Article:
As such, Judge Jarrett found that the employee was entitled to payment for accrued annual leave on termination of his employment, in accordance with the National Employment Standard (NES). This equated to $21,000 in compensation and interest of $6,700.

This month, the Full Bench of the Fair Work Commission agreed with Judge Jarrett and dismissed the appeal by WorkPac.

What do I need to do?

We strongly encourage all employers to regularly undertake reviews of their HR documents and systems.  This includes:

  1. Regularly review the nature of your employment of casual employees (ie. at least 6 monthly) to understand whether they are continuing to be ‘true casuals’ or are, by the nature of the regular and systematic rostering of their work, actually a permanent employee;
  2. When rostering casual employees, minimise the regularity and predictability of rostered shifts, whenever you can.  We appreciate that this means balancing the potential needs of your employees for predictable rosters, and minimising your legal risk.  Chat to us about the best way to do this;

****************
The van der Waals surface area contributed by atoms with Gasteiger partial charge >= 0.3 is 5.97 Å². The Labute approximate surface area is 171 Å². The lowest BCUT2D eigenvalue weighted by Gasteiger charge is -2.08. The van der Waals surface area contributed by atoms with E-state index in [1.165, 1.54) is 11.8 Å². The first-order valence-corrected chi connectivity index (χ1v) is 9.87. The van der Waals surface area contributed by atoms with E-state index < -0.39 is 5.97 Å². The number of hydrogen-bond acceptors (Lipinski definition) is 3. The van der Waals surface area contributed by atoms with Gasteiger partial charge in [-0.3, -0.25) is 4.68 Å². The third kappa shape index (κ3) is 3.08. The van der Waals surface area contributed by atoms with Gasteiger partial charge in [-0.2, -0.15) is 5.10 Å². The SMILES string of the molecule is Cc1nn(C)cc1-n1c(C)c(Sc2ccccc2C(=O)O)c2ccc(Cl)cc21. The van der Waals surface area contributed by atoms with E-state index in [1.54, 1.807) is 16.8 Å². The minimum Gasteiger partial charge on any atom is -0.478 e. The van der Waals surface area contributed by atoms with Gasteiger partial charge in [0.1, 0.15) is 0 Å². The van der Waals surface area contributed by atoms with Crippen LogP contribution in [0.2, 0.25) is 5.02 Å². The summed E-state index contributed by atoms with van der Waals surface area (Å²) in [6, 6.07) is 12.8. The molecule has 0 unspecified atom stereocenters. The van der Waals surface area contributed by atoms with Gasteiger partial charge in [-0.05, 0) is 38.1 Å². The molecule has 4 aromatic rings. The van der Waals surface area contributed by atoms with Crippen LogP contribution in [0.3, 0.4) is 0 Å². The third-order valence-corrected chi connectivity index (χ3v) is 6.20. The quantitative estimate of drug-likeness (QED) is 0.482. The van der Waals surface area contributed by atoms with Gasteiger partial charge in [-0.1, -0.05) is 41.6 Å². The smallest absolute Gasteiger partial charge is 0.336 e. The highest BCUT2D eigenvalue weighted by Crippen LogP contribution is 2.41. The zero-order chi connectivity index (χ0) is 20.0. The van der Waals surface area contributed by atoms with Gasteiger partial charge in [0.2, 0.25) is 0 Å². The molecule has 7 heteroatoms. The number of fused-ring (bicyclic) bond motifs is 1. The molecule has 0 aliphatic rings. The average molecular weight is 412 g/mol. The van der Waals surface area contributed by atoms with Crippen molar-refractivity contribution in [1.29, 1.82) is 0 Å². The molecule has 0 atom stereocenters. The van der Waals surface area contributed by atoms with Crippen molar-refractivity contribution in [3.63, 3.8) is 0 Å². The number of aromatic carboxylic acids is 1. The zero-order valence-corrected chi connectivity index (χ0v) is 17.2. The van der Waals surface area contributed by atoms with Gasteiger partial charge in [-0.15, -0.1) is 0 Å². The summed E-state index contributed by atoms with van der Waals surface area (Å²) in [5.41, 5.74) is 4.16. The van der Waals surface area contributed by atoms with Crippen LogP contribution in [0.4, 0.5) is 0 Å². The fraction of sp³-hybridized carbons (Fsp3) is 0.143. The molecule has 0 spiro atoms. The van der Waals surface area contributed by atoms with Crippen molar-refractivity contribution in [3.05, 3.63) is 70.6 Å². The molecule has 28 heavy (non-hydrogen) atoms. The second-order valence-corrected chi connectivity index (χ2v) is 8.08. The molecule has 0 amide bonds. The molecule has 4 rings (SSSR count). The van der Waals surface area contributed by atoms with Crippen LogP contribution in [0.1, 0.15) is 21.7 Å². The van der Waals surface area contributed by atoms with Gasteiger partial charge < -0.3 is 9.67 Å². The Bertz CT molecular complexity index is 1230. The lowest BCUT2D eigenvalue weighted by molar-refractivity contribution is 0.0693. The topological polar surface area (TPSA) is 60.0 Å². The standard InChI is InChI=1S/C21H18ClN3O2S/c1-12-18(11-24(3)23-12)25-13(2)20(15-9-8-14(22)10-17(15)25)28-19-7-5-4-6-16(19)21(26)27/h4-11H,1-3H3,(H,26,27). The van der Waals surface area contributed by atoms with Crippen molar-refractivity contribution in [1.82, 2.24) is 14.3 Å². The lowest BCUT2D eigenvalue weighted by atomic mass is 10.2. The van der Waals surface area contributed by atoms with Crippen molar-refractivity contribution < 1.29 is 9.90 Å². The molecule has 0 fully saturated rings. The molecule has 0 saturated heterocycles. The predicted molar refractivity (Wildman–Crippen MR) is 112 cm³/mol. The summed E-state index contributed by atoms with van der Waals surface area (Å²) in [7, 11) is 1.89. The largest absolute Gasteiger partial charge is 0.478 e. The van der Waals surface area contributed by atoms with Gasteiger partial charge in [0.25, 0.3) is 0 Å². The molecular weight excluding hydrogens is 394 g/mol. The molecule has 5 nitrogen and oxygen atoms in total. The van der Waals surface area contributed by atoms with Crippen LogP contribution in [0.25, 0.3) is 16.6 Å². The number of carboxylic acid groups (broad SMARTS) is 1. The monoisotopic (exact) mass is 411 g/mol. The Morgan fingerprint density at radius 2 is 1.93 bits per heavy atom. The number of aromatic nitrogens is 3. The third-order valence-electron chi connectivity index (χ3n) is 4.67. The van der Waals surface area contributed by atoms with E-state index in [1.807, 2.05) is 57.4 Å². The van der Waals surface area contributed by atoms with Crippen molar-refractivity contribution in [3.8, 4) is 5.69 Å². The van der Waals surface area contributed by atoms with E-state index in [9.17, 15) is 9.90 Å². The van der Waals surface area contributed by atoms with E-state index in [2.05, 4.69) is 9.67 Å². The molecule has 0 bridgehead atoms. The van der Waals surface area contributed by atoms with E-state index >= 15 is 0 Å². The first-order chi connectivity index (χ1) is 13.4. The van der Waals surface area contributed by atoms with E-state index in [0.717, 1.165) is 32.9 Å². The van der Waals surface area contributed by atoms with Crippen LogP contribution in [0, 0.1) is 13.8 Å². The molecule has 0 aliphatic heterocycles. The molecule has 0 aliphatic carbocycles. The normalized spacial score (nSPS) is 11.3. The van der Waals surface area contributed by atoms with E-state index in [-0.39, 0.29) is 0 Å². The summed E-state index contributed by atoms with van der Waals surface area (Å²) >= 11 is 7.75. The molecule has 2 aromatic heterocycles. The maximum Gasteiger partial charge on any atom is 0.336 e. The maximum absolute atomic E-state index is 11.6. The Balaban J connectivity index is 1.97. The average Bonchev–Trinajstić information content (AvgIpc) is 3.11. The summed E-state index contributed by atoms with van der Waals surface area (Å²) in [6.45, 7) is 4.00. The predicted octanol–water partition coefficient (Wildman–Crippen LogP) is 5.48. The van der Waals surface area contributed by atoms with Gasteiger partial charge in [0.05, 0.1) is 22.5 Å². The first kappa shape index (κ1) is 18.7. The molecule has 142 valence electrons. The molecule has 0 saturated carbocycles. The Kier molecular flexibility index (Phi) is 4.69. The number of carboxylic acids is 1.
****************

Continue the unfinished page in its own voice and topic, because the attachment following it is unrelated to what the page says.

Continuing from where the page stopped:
3. Review your contracts of employment for casual employees to ensure that any hourly rate included in the contract very clearly and expressly includes reference to the hourly rate being inclusive of the relevant casual loading, as per the relevant Award; and
  4. Ensure that your casual hourly rates are at or above the Award minimum.  Remember that these are increased from 1 July each year, by the Fair Work Commission, so these need to be checked at least annually.  You can find the current Award minimum rates for casual employees in the relevant Award Pay Guide on the Fair Work Ombudsman website.

Feel free to reach out if you would like some support in understanding the impact of this decision and how you can minimise your risks with casual employees.

You can contact us at yourteam@seedpeopleconsulting.com.au or call us on 02 4967 6695.